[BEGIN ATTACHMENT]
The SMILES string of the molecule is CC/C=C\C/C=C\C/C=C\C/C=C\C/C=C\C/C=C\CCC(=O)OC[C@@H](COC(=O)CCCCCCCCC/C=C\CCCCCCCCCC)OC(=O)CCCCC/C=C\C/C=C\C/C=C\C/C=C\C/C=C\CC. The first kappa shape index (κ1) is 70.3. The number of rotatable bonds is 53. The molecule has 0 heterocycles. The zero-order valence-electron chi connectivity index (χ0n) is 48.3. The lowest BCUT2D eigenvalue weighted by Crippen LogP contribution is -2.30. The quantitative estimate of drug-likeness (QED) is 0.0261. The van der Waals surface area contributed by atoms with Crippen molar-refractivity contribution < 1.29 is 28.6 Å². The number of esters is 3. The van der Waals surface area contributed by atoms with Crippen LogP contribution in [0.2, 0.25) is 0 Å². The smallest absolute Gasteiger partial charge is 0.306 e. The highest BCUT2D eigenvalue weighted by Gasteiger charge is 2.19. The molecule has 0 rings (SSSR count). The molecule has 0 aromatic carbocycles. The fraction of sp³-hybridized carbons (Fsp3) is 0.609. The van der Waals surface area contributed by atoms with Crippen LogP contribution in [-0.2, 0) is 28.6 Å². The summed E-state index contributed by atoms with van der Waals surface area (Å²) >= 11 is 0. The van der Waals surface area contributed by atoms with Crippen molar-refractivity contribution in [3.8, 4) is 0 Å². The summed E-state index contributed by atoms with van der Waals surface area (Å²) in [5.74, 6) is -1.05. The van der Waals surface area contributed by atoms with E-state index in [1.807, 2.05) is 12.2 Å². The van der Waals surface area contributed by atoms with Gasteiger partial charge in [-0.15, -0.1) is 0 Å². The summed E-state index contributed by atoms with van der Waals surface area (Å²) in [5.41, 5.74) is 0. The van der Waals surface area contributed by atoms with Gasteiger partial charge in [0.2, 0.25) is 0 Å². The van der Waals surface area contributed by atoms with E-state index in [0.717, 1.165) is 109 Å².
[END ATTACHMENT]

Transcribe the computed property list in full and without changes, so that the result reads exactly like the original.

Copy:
The SMILES string of the molecule is CC/C=C\C/C=C\C/C=C\C/C=C\C/C=C\C/C=C\CCC(=O)OC[C@@H](COC(=O)CCCCCCCCC/C=C\CCCCCCCCCC)OC(=O)CCCCC/C=C\C/C=C\C/C=C\C/C=C\C/C=C\CC. The first kappa shape index (κ1) is 70.3. The number of rotatable bonds is 53. The molecule has 0 heterocycles. The zero-order valence-electron chi connectivity index (χ0n) is 48.3. The lowest BCUT2D eigenvalue weighted by Crippen LogP contribution is -2.30. The quantitative estimate of drug-likeness (QED) is 0.0261. The van der Waals surface area contributed by atoms with Crippen molar-refractivity contribution < 1.29 is 28.6 Å². The number of esters is 3. The van der Waals surface area contributed by atoms with Crippen LogP contribution in [0.2, 0.25) is 0 Å². The smallest absolute Gasteiger partial charge is 0.306 e. The highest BCUT2D eigenvalue weighted by Gasteiger charge is 2.19. The molecule has 0 rings (SSSR count). The molecule has 0 aromatic carbocycles. The fraction of sp³-hybridized carbons (Fsp3) is 0.609. The van der Waals surface area contributed by atoms with Crippen LogP contribution in [-0.2, 0) is 28.6 Å². The summed E-state index contributed by atoms with van der Waals surface area (Å²) >= 11 is 0. The van der Waals surface area contributed by atoms with Crippen molar-refractivity contribution in [3.8, 4) is 0 Å². The summed E-state index contributed by atoms with van der Waals surface area (Å²) in [5.74, 6) is -1.05. The van der Waals surface area contributed by atoms with E-state index in [1.807, 2.05) is 12.2 Å². The van der Waals surface area contributed by atoms with Gasteiger partial charge in [-0.15, -0.1) is 0 Å². The summed E-state index contributed by atoms with van der Waals surface area (Å²) in [5.41, 5.74) is 0. The van der Waals surface area contributed by atoms with Gasteiger partial charge in [0.2, 0.25) is 0 Å². The van der Waals surface area contributed by atoms with E-state index in [0.717, 1.165) is 109 Å².